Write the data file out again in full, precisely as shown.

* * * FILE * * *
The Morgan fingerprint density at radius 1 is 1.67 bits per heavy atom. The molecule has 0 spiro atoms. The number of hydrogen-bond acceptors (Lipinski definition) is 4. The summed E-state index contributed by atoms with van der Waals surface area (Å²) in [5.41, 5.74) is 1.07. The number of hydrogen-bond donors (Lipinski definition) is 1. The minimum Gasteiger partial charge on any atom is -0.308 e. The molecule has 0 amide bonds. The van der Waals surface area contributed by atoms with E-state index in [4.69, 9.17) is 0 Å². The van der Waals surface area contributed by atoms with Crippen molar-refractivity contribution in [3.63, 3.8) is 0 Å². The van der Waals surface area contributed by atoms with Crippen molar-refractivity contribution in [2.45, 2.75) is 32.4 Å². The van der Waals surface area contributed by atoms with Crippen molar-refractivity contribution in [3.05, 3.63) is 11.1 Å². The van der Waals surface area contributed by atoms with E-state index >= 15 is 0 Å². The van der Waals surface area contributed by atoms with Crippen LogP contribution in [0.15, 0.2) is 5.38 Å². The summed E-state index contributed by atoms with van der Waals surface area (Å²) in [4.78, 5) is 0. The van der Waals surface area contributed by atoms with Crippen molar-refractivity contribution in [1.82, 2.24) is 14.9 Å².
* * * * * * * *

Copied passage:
The Morgan fingerprint density at radius 1 is 1.67 bits per heavy atom. The molecule has 0 spiro atoms. The number of hydrogen-bond acceptors (Lipinski definition) is 4. The summed E-state index contributed by atoms with van der Waals surface area (Å²) in [5.41, 5.74) is 1.07. The number of hydrogen-bond donors (Lipinski definition) is 1. The minimum Gasteiger partial charge on any atom is -0.308 e. The molecule has 0 amide bonds. The van der Waals surface area contributed by atoms with E-state index in [4.69, 9.17) is 0 Å². The van der Waals surface area contributed by atoms with Crippen molar-refractivity contribution in [3.63, 3.8) is 0 Å². The van der Waals surface area contributed by atoms with Crippen molar-refractivity contribution in [2.45, 2.75) is 32.4 Å². The van der Waals surface area contributed by atoms with Crippen molar-refractivity contribution in [3.05, 3.63) is 11.1 Å². The van der Waals surface area contributed by atoms with E-state index >= 15 is 0 Å². The van der Waals surface area contributed by atoms with Crippen LogP contribution in [0.15, 0.2) is 5.38 Å². The summed E-state index contributed by atoms with van der Waals surface area (Å²) in [4.78, 5) is 0. The van der Waals surface area contributed by atoms with Crippen molar-refractivity contribution in [1.82, 2.24) is 14.9 Å².